Green Fluorescent Protein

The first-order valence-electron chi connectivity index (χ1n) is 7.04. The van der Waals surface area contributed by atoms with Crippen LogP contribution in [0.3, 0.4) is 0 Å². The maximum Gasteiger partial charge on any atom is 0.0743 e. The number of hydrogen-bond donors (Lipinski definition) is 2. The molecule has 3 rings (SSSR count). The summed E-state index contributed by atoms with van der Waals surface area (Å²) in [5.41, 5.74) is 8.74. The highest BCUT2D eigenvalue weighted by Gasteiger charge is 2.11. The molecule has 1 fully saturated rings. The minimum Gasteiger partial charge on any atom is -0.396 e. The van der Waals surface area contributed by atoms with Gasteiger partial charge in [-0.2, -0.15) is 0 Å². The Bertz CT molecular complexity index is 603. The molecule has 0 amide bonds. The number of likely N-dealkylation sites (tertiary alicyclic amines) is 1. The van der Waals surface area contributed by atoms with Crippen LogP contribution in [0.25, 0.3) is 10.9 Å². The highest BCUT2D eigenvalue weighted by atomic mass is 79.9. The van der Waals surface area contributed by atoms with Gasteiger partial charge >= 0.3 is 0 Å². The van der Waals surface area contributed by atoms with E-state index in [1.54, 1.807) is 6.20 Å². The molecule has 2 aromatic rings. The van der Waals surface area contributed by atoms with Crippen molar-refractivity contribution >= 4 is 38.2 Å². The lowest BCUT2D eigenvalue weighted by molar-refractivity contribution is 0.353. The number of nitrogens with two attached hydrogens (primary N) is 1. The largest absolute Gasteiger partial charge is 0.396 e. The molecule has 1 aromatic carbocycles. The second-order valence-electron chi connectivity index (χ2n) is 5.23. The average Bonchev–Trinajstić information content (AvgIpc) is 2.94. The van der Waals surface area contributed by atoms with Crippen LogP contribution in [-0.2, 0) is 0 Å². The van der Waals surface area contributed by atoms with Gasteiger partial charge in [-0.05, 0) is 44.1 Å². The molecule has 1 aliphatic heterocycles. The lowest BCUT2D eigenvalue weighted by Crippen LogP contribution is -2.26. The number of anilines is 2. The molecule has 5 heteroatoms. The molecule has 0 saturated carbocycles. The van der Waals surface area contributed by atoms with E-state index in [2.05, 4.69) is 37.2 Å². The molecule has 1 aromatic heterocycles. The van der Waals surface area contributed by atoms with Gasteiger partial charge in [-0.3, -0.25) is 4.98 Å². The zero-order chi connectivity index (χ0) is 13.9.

Green fluorescent protein (GFP), a 27 kDa protein derived from the jellyfish Aequorea victoria, emits green light (emission peak at a wavelength of 509 nm) when excited by blue light (excitation peak at a wavelength of 395 nm). Green Fluorescent Protein (GFP) has become an invaluable tool in cell biology research, since its intrinsic fluorescence can be visualized in living cells. GFP fluorescence is stable under fixation conditions and suitable for a variety of applications. GFP has been widely used as a reporter for gene expression, enabling researchers to visualize and localize GFP-tagged proteins within living cells without the need for chemical staining. Other applications of GFP include assessment of protein-protein interactions through the yeast two hybrid system and measurement of distance between proteins through fluorescence energy transfer (FRET) protocols. GFP is used to measure single cell metastasis and successful proliferation of stem cells. In these ways, GFP technology has contributed to a greater understanding of cellular biology and biochemistry.

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